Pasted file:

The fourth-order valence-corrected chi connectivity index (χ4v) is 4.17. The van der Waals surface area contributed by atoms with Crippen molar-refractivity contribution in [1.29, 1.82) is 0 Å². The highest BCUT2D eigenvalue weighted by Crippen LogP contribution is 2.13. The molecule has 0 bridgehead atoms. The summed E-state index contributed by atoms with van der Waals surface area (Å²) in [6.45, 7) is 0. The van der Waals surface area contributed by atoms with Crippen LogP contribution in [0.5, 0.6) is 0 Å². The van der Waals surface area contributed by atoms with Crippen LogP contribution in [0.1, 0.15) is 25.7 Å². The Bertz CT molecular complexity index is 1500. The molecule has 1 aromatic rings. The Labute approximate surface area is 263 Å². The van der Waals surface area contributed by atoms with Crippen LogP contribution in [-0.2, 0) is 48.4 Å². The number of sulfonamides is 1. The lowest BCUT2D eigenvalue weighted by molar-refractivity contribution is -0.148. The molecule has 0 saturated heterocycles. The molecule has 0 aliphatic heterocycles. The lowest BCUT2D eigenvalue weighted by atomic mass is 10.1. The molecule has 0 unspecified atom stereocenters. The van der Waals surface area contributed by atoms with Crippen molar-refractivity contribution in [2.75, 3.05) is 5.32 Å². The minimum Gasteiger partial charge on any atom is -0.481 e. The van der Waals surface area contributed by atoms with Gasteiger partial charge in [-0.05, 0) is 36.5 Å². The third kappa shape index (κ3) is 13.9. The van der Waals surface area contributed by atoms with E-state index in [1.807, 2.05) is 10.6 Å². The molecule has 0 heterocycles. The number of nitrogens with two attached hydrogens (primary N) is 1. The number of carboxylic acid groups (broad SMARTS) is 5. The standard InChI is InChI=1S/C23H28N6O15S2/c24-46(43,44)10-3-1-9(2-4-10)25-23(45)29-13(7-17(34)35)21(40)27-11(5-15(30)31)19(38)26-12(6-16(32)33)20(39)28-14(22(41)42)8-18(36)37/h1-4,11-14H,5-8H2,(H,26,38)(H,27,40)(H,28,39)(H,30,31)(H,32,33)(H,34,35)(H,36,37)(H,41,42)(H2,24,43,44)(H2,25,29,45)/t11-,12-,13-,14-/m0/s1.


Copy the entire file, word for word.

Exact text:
The fourth-order valence-corrected chi connectivity index (χ4v) is 4.17. The van der Waals surface area contributed by atoms with Crippen molar-refractivity contribution in [1.29, 1.82) is 0 Å². The highest BCUT2D eigenvalue weighted by Crippen LogP contribution is 2.13. The molecule has 0 bridgehead atoms. The summed E-state index contributed by atoms with van der Waals surface area (Å²) in [6.45, 7) is 0. The van der Waals surface area contributed by atoms with Crippen LogP contribution in [0.5, 0.6) is 0 Å². The van der Waals surface area contributed by atoms with Crippen LogP contribution in [0.1, 0.15) is 25.7 Å². The Bertz CT molecular complexity index is 1500. The molecule has 1 aromatic rings. The Labute approximate surface area is 263 Å². The van der Waals surface area contributed by atoms with Crippen LogP contribution in [-0.2, 0) is 48.4 Å². The number of sulfonamides is 1. The lowest BCUT2D eigenvalue weighted by molar-refractivity contribution is -0.148. The molecule has 0 saturated heterocycles. The molecule has 0 aliphatic heterocycles. The lowest BCUT2D eigenvalue weighted by atomic mass is 10.1. The molecule has 0 unspecified atom stereocenters. The van der Waals surface area contributed by atoms with Crippen molar-refractivity contribution in [2.75, 3.05) is 5.32 Å². The minimum Gasteiger partial charge on any atom is -0.481 e. The van der Waals surface area contributed by atoms with Gasteiger partial charge in [-0.05, 0) is 36.5 Å². The third kappa shape index (κ3) is 13.9. The van der Waals surface area contributed by atoms with E-state index in [1.807, 2.05) is 10.6 Å². The molecule has 0 heterocycles. The number of nitrogens with two attached hydrogens (primary N) is 1. The number of carboxylic acid groups (broad SMARTS) is 5. The standard InChI is InChI=1S/C23H28N6O15S2/c24-46(43,44)10-3-1-9(2-4-10)25-23(45)29-13(7-17(34)35)21(40)27-11(5-15(30)31)19(38)26-12(6-16(32)33)20(39)28-14(22(41)42)8-18(36)37/h1-4,11-14H,5-8H2,(H,26,38)(H,27,40)(H,28,39)(H,30,31)(H,32,33)(H,34,35)(H,36,37)(H,41,42)(H2,24,43,44)(H2,25,29,45)/t11-,12-,13-,14-/m0/s1.